Denmark to send almost 100 Syrian refugees home as Damascus is ‘safe’

Denmark has become the first European country to strip Syrian refugees of their residency permits, saying they must return home as Damascus is now safe to go back to.

In total, 94 Syrian refugees have had their permits removed, with Denmark’s immigration minister Mattias Tesfaye last month insisting that the Scandinavian country had been “open and honest from the start” about the situation, reported The Telegraph.

Mr Tesfaye added: “We have made it clear to the Syrian refugees that their residence permit is temporary. It can be withdrawn if protection is no longer needed.”

Denmark’s immigration minister went on to say that although the country would “give people protection for as long as it is needed,” but highlighted: “when conditions in the home country improve, a former refugee should return home and re-establish a life there.”

This comes as the country’s immigration department decided to extend the area of Syria it considers safe to include the Rif Dimashq Governorate, which includes the capital.

Germany has said that criminals can be deported back to Syria, but Denmark is the first European country to say that the same applies to ordinary refugees.

The Scandinavian country’s centre-Left Social Democratic Party has taken a strong anti-migration stance, with Prime Minister Mette Frederiksen promising to aim for “zero” asylum seekers applying to live in Denmark.

About 900 Syrian refugees from the Damascus area had their temporary protection permits reassessed last year.

Now, the Danish government’s decision about the Rif Dimashq area of Syria will mean the same applies to a further 350 Syrian residents in the country.

In December 2019, Denmark’s Refugee Appeals Board ruled that conditions in Damascus were no longer so dangerous that they gave grounds for temporary protection to be given to asylum seekers.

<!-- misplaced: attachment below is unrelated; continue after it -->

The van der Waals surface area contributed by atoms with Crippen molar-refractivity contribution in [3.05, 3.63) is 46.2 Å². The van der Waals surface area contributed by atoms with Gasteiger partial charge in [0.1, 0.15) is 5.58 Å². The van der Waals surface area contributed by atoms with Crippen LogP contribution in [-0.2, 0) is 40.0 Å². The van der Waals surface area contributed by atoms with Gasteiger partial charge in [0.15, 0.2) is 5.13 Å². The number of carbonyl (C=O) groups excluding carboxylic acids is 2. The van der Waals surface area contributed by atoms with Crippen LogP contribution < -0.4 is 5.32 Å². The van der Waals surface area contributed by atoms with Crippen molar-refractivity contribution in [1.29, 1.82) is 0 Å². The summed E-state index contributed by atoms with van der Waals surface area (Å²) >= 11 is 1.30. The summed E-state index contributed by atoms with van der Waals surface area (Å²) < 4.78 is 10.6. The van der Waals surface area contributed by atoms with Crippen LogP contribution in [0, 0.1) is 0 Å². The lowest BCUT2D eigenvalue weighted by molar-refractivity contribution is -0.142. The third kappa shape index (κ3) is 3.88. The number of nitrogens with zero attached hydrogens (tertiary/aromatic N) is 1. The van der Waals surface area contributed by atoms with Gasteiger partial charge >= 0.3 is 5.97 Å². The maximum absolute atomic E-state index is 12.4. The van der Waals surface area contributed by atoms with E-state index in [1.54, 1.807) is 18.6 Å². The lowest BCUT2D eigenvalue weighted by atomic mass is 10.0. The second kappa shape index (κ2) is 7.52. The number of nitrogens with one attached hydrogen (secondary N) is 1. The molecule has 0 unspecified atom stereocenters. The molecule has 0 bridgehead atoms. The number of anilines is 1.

Amnesty International UK told The Independent that they felt that this decision was “appalling” and a “reckless violation of Denmark’s duty to provide asylum.”

Steve Valdez-Symonds, Refugee and Migrant Rights Director at Amnesty International UK, said: “The Danish government seeking to force people back into the hands of this brutal regime is an appalling affront to refugee law and people’s right to be safe from persecution.”

Mr Valdez-Symonds underlined concerned that Denmark’s actions risked “increasing incentives for other countries to abandon their own obligations to Syrian refugees.”

Not only will this put the lives of even more women, men and children at risk. It will add to reasons that cause people to travel ever further afield in search of safety and security for themselves and their family,” he added.

The refugees will be moved to a deportation camp, where they will have no access to education.

Denmark’s right-wing opposition party, the Liberal party, has called for the repatriation to be sped up through an agreement with Bashar al-Assad’s regime in Syria. 

Mads Fuglede, the foreign spokesperson for the Liberal Party said on Sunday that a deal with the Syrian government could be used to prevent Syrians becoming stranded in deportation camps.

He told the Jyllands-Posten newspaper: “I can imagine an agreement that will only extend to the framework for sending people back, with some guarantees that you can return without being persecuted.”

However, Social Liberal spokesperson for immigration Andreas Steenberg did not agree, tweeting: “It is completely wrong to cooperate with one of history’s worst dictators… just to look tough (on immigration). These are people we’re talking about.”

Mr Fuglede later stressed in a Facebook post that his suggestion of the deal did not mean that he recognised the “criminal dictatorship” led by Mr Assad in Syria.

The news comes as UN investigators released a report on Monday saying that tens of thousands of Syrians arbitraily detained since the conflict began remain “forcibly disappeared.”

Thousands more have been subjected to sexual violence and death in detention as well as inhumane treatment and torture, the report said.


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